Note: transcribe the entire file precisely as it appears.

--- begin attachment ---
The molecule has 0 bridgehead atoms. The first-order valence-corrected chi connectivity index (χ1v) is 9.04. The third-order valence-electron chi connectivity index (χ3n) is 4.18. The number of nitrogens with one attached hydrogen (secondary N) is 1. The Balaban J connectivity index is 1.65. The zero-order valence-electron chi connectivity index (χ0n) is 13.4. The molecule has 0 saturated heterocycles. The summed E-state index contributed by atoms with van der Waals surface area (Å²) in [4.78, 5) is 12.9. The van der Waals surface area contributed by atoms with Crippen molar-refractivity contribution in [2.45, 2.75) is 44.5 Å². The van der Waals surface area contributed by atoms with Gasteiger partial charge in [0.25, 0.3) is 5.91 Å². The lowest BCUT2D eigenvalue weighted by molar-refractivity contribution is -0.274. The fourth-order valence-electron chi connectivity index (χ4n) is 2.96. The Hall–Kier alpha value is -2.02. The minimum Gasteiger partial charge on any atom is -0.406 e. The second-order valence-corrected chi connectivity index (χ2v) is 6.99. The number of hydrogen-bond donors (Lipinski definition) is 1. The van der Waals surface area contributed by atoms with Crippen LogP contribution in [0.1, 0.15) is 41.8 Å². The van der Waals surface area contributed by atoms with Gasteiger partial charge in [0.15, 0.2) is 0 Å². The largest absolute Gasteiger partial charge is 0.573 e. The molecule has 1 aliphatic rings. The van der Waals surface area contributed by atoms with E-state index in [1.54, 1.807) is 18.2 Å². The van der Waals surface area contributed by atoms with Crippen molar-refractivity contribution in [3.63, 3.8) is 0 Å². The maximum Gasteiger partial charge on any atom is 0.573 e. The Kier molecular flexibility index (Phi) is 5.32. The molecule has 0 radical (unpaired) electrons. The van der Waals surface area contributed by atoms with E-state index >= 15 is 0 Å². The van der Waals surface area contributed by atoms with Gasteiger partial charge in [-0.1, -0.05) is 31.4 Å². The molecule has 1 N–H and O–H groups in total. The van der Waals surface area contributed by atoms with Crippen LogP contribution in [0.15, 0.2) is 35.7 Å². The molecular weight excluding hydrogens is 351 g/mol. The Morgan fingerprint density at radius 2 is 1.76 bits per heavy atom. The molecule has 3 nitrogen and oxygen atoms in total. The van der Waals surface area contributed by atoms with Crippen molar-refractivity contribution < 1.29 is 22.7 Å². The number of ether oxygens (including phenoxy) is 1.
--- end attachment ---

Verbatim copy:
The molecule has 0 bridgehead atoms. The first-order valence-corrected chi connectivity index (χ1v) is 9.04. The third-order valence-electron chi connectivity index (χ3n) is 4.18. The number of nitrogens with one attached hydrogen (secondary N) is 1. The Balaban J connectivity index is 1.65. The zero-order valence-electron chi connectivity index (χ0n) is 13.4. The molecule has 0 saturated heterocycles. The summed E-state index contributed by atoms with van der Waals surface area (Å²) in [4.78, 5) is 12.9. The van der Waals surface area contributed by atoms with Crippen molar-refractivity contribution in [2.45, 2.75) is 44.5 Å². The van der Waals surface area contributed by atoms with Gasteiger partial charge in [0.25, 0.3) is 5.91 Å². The lowest BCUT2D eigenvalue weighted by molar-refractivity contribution is -0.274. The fourth-order valence-electron chi connectivity index (χ4n) is 2.96. The Hall–Kier alpha value is -2.02. The minimum Gasteiger partial charge on any atom is -0.406 e. The second-order valence-corrected chi connectivity index (χ2v) is 6.99. The number of hydrogen-bond donors (Lipinski definition) is 1. The van der Waals surface area contributed by atoms with Crippen LogP contribution in [0.1, 0.15) is 41.8 Å². The van der Waals surface area contributed by atoms with Gasteiger partial charge in [0.15, 0.2) is 0 Å². The largest absolute Gasteiger partial charge is 0.573 e. The molecule has 1 aliphatic rings. The van der Waals surface area contributed by atoms with E-state index in [1.54, 1.807) is 18.2 Å². The van der Waals surface area contributed by atoms with Crippen molar-refractivity contribution in [3.63, 3.8) is 0 Å². The maximum Gasteiger partial charge on any atom is 0.573 e. The Kier molecular flexibility index (Phi) is 5.32. The molecule has 0 radical (unpaired) electrons. The van der Waals surface area contributed by atoms with E-state index >= 15 is 0 Å². The van der Waals surface area contributed by atoms with Gasteiger partial charge in [-0.1, -0.05) is 31.4 Å². The molecule has 1 N–H and O–H groups in total. The van der Waals surface area contributed by atoms with Crippen LogP contribution in [0.15, 0.2) is 35.7 Å². The molecular weight excluding hydrogens is 351 g/mol. The Morgan fingerprint density at radius 2 is 1.76 bits per heavy atom. The molecule has 3 nitrogen and oxygen atoms in total. The van der Waals surface area contributed by atoms with Crippen molar-refractivity contribution < 1.29 is 22.7 Å². The number of ether oxygens (including phenoxy) is 1.